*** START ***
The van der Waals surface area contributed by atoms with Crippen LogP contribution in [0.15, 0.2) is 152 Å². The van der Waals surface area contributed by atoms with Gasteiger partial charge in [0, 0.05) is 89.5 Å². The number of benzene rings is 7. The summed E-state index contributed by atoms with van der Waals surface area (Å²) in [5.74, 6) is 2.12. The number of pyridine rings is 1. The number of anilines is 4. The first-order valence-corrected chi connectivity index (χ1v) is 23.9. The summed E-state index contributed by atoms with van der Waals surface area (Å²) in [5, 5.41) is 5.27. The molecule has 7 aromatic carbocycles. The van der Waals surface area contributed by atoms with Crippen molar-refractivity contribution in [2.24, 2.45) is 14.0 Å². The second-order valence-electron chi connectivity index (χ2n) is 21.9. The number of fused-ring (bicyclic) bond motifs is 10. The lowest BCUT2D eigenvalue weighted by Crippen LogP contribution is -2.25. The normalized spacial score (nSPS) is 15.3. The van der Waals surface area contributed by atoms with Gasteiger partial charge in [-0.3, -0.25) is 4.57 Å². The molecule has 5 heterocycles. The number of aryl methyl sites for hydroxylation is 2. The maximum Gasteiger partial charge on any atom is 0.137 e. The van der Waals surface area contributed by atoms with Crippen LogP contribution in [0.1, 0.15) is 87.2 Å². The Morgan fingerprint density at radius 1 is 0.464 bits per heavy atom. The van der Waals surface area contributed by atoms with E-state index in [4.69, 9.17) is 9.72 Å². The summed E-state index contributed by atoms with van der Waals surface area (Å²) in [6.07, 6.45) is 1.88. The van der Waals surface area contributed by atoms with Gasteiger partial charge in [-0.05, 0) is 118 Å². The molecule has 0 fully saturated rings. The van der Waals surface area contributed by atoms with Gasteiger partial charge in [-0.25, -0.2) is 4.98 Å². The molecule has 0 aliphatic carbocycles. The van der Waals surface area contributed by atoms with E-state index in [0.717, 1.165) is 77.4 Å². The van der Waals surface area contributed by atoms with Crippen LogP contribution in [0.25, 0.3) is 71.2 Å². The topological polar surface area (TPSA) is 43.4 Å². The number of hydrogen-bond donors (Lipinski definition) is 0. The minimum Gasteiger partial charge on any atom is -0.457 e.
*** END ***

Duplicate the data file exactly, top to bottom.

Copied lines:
The van der Waals surface area contributed by atoms with Crippen LogP contribution in [0.15, 0.2) is 152 Å². The van der Waals surface area contributed by atoms with Gasteiger partial charge in [0, 0.05) is 89.5 Å². The number of benzene rings is 7. The summed E-state index contributed by atoms with van der Waals surface area (Å²) in [5.74, 6) is 2.12. The number of pyridine rings is 1. The number of anilines is 4. The first-order valence-corrected chi connectivity index (χ1v) is 23.9. The summed E-state index contributed by atoms with van der Waals surface area (Å²) in [5, 5.41) is 5.27. The molecule has 7 aromatic carbocycles. The van der Waals surface area contributed by atoms with Crippen molar-refractivity contribution in [2.24, 2.45) is 14.0 Å². The second-order valence-electron chi connectivity index (χ2n) is 21.9. The number of fused-ring (bicyclic) bond motifs is 10. The lowest BCUT2D eigenvalue weighted by Crippen LogP contribution is -2.25. The normalized spacial score (nSPS) is 15.3. The van der Waals surface area contributed by atoms with Gasteiger partial charge in [-0.3, -0.25) is 4.57 Å². The molecule has 5 heterocycles. The number of aryl methyl sites for hydroxylation is 2. The maximum Gasteiger partial charge on any atom is 0.137 e. The van der Waals surface area contributed by atoms with Crippen LogP contribution in [0.1, 0.15) is 87.2 Å². The Morgan fingerprint density at radius 1 is 0.464 bits per heavy atom. The van der Waals surface area contributed by atoms with E-state index in [4.69, 9.17) is 9.72 Å². The summed E-state index contributed by atoms with van der Waals surface area (Å²) in [6.07, 6.45) is 1.88. The van der Waals surface area contributed by atoms with Gasteiger partial charge in [-0.05, 0) is 118 Å². The molecule has 0 fully saturated rings. The van der Waals surface area contributed by atoms with Gasteiger partial charge in [-0.25, -0.2) is 4.98 Å². The molecule has 0 aliphatic carbocycles. The van der Waals surface area contributed by atoms with E-state index in [0.717, 1.165) is 77.4 Å². The van der Waals surface area contributed by atoms with Crippen LogP contribution in [0.25, 0.3) is 71.2 Å². The topological polar surface area (TPSA) is 43.4 Å². The number of hydrogen-bond donors (Lipinski definition) is 0. The minimum Gasteiger partial charge on any atom is -0.457 e.